. . . And Deeply Understand Yourself and Your Partner
Make a Date to Have Sex
Jessica and Steve just celebrated their 25th anniversary. Steve is 72 and Jessica is 68. They met in 1989 at Hobee’s in Town and Country (incidentally where we met for coffee at Peet’s,) after finding one another through ads placed in The Palo Alto Weekly — the paper version (before the Internet).
They started dating immediately and got engaged 10 weeks later, right after the Loma Prieta earthquake. Jessica commented that she was looking for stability, while Steve said Jessica “shook my world.”
This is their second marriage. They each have grown children and “mutual” grandchildren.
They let me know that at this moment they don’t have any particular issues or problems to address, however they do work a lot on communication, and consider themselves happily married. This was clear to me in the way they spoke to one another, and at the end of our conversation they walked away, hand-in-hand. That made me smile.
Sometimes a situation comes out of left field that puts a strain on a marriage. This was the case for Jessica and Steve. There was no precursor in their relationship that led to the following issue.
One of the biggest problems they’ve had in their marriage had to do with Jessica’s son-in-law, who is from Montana. Pete was here for job interviews at Google and Facebook , and had brought his eight year-old son, Pete Jr., with him. Pete Jr. asked Steve to take a shower with him. And Steve agreed, since at the pool over the years, they had all taken showers in the men’s locker room: Pete, Pete Jr., and his other grandson.
When Pete found out, he flipped. His anger turned to rage. Jessica and Steve felt threatened and had to ask Pete to leave their home.After that, Pete did not want Steve to see his grandchild. It has taken two years of effort, but recently Jessica and Steve took a trip to see the Montana branch of the family. Steve is still not allowed by Pete to be with Pete Jr. on his own.
This put a strain on Jessica and Steve’s relationship. Jessica was quite anxious. She went to therapy for a little while, and she and Steve went together a couple of times. Jessica resolved how she wanted to handle her side of this, as well as to understand what she couldn’t do in this situation (e.g., change anyone else, or cause any specific outcomes).
Jessica visited Montana a couple of times without Steve (while he was traveling for other reasons). At times when Steve would rant about Pete, Jessica might tell him that she can’t listen unless he has something new to add to the conversation, or just that she can’t deal with it right now. She is willing to talk things through, just not in a moment when she feels overwhelmed.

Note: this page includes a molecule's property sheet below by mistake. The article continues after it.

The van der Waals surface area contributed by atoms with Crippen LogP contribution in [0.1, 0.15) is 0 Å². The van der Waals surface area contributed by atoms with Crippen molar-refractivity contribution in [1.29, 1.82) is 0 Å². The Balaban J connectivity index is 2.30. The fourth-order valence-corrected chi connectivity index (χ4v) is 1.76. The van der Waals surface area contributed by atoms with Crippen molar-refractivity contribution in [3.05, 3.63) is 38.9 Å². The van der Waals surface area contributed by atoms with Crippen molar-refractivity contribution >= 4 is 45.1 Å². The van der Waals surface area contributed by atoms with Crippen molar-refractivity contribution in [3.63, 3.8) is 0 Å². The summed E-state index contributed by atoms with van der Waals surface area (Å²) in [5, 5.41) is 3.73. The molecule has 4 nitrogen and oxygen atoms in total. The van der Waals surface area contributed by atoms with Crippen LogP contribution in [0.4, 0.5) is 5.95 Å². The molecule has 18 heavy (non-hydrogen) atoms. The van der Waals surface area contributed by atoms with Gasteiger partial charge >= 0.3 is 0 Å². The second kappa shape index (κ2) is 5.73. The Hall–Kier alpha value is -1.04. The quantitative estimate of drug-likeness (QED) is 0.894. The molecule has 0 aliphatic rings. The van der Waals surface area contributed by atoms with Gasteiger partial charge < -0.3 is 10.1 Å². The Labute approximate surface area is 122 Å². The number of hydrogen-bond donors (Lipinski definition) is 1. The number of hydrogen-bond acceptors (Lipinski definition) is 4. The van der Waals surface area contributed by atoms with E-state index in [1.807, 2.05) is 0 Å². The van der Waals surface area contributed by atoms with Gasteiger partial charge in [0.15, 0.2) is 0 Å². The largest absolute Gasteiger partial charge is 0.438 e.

For Steve, he was certain at the time of the incident that it would become physical. And he was prepared to protect Jessica. Steve says it triggered PTSD (post-traumatic stress disorder) for him: when he was younger he was bullied a lot. Steve was a small boy, and two years ahead in school. He learned how to gather profound energy to deal with a bully. In this case with Pete, he went for a walk, and came back to find Pete threatening Jessica physically.
When I asked how he has resolved this, he paused, reflecting, and said, “Not well; I feel tightness in my stomach as we’re talking. I was concerned that Jessica and I would lose each other.”
She said she had not thought they would lose each other over it, yet the upset was not sustainable.
How They Are Now
Now, they say, it has made them more of a team, and stronger as a couple. Steve says they’ve gained so much. It is common for couples to be stronger after a tremendous challenge.
Given their backgrounds of commitment to personal growth and communication, they have weathered this storm as we would have helped them in couple’s counseling: to slow down, talk, listen when the other is talking (vs. preparing in their minds what they will say next), meet their own and one another’s needs, figure out what they each could and could not do, keep working as a team toward a shared vision, not take it personally if the other needed a break from dealing with it, and help them see options that they may not have considered.
Jessica and Steve’s Tips and Tools for Couples Are:
– Engage in personal growth work to understand yourself. If a potential partner hasn’t or is unwilling to do such work, he or she is not good marriage material.
– As you get older and your sex drive changes, make a date to have sex once or twice a week (early on, their sex life was driven by Steve’s lust, now it is by habit).
– Steve tells younger men: “If you’re crazy about this woman, show her in every way you can.”
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